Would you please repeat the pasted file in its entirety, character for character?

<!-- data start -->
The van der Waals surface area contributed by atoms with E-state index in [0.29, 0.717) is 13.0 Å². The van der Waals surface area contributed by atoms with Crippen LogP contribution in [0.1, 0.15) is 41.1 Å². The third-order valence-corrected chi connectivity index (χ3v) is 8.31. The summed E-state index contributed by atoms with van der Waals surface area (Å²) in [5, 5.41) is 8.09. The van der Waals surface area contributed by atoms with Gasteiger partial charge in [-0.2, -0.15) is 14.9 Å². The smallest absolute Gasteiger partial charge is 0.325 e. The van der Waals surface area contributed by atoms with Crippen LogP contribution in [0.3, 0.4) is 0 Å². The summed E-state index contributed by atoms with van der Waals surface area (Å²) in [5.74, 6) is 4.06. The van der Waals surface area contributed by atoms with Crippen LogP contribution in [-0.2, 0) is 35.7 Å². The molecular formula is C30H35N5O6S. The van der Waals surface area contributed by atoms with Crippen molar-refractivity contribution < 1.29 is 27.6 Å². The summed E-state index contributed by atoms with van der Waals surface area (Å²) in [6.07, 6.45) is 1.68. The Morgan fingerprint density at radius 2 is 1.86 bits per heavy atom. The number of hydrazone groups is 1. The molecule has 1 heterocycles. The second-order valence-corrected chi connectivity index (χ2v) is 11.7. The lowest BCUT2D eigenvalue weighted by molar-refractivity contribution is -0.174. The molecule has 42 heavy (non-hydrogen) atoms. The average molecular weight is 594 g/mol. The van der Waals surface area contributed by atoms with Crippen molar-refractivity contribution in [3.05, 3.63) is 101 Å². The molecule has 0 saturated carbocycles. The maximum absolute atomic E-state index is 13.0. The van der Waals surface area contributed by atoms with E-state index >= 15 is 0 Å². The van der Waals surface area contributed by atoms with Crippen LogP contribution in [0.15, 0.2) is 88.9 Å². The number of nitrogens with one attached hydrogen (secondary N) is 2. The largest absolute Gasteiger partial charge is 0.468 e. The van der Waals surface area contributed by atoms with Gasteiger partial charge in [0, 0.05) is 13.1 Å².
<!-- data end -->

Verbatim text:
The van der Waals surface area contributed by atoms with E-state index in [0.29, 0.717) is 13.0 Å². The van der Waals surface area contributed by atoms with Crippen LogP contribution in [0.1, 0.15) is 41.1 Å². The third-order valence-corrected chi connectivity index (χ3v) is 8.31. The summed E-state index contributed by atoms with van der Waals surface area (Å²) in [5, 5.41) is 8.09. The van der Waals surface area contributed by atoms with Gasteiger partial charge in [-0.2, -0.15) is 14.9 Å². The smallest absolute Gasteiger partial charge is 0.325 e. The van der Waals surface area contributed by atoms with Crippen LogP contribution in [0.3, 0.4) is 0 Å². The summed E-state index contributed by atoms with van der Waals surface area (Å²) in [5.74, 6) is 4.06. The van der Waals surface area contributed by atoms with Crippen LogP contribution in [-0.2, 0) is 35.7 Å². The molecular formula is C30H35N5O6S. The van der Waals surface area contributed by atoms with Crippen molar-refractivity contribution < 1.29 is 27.6 Å². The summed E-state index contributed by atoms with van der Waals surface area (Å²) in [6.07, 6.45) is 1.68. The Morgan fingerprint density at radius 2 is 1.86 bits per heavy atom. The number of hydrazone groups is 1. The molecule has 1 heterocycles. The second-order valence-corrected chi connectivity index (χ2v) is 11.7. The lowest BCUT2D eigenvalue weighted by molar-refractivity contribution is -0.174. The molecule has 42 heavy (non-hydrogen) atoms. The average molecular weight is 594 g/mol. The van der Waals surface area contributed by atoms with Crippen molar-refractivity contribution in [3.05, 3.63) is 101 Å². The molecule has 0 saturated carbocycles. The maximum absolute atomic E-state index is 13.0. The van der Waals surface area contributed by atoms with E-state index >= 15 is 0 Å². The van der Waals surface area contributed by atoms with Crippen LogP contribution in [0.15, 0.2) is 88.9 Å². The number of nitrogens with one attached hydrogen (secondary N) is 2. The largest absolute Gasteiger partial charge is 0.468 e. The van der Waals surface area contributed by atoms with Gasteiger partial charge in [0, 0.05) is 13.1 Å².